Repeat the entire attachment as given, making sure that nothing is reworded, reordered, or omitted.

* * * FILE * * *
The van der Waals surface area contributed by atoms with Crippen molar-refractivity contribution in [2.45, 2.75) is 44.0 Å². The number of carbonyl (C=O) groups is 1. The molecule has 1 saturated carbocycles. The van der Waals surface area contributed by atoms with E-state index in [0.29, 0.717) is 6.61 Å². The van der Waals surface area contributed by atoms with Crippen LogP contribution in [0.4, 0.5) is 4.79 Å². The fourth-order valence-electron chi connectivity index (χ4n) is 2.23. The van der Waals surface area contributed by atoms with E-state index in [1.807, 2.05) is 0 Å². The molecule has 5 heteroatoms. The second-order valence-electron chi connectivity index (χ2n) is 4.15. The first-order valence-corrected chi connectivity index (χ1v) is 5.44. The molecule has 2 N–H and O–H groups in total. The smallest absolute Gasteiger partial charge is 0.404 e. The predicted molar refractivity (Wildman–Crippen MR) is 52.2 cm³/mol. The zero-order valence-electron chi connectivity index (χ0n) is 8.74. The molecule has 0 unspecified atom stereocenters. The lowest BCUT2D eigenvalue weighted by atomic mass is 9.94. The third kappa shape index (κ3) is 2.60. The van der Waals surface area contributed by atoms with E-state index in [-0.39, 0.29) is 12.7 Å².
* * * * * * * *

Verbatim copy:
The van der Waals surface area contributed by atoms with Crippen molar-refractivity contribution in [2.45, 2.75) is 44.0 Å². The number of carbonyl (C=O) groups is 1. The molecule has 1 saturated carbocycles. The van der Waals surface area contributed by atoms with E-state index in [0.29, 0.717) is 6.61 Å². The van der Waals surface area contributed by atoms with Crippen LogP contribution in [0.4, 0.5) is 4.79 Å². The fourth-order valence-electron chi connectivity index (χ4n) is 2.23. The van der Waals surface area contributed by atoms with E-state index in [1.807, 2.05) is 0 Å². The molecule has 5 heteroatoms. The second-order valence-electron chi connectivity index (χ2n) is 4.15. The first-order valence-corrected chi connectivity index (χ1v) is 5.44. The molecule has 2 N–H and O–H groups in total. The smallest absolute Gasteiger partial charge is 0.404 e. The predicted molar refractivity (Wildman–Crippen MR) is 52.2 cm³/mol. The zero-order valence-electron chi connectivity index (χ0n) is 8.74. The molecule has 0 unspecified atom stereocenters. The lowest BCUT2D eigenvalue weighted by atomic mass is 9.94. The third kappa shape index (κ3) is 2.60. The van der Waals surface area contributed by atoms with E-state index in [-0.39, 0.29) is 12.7 Å².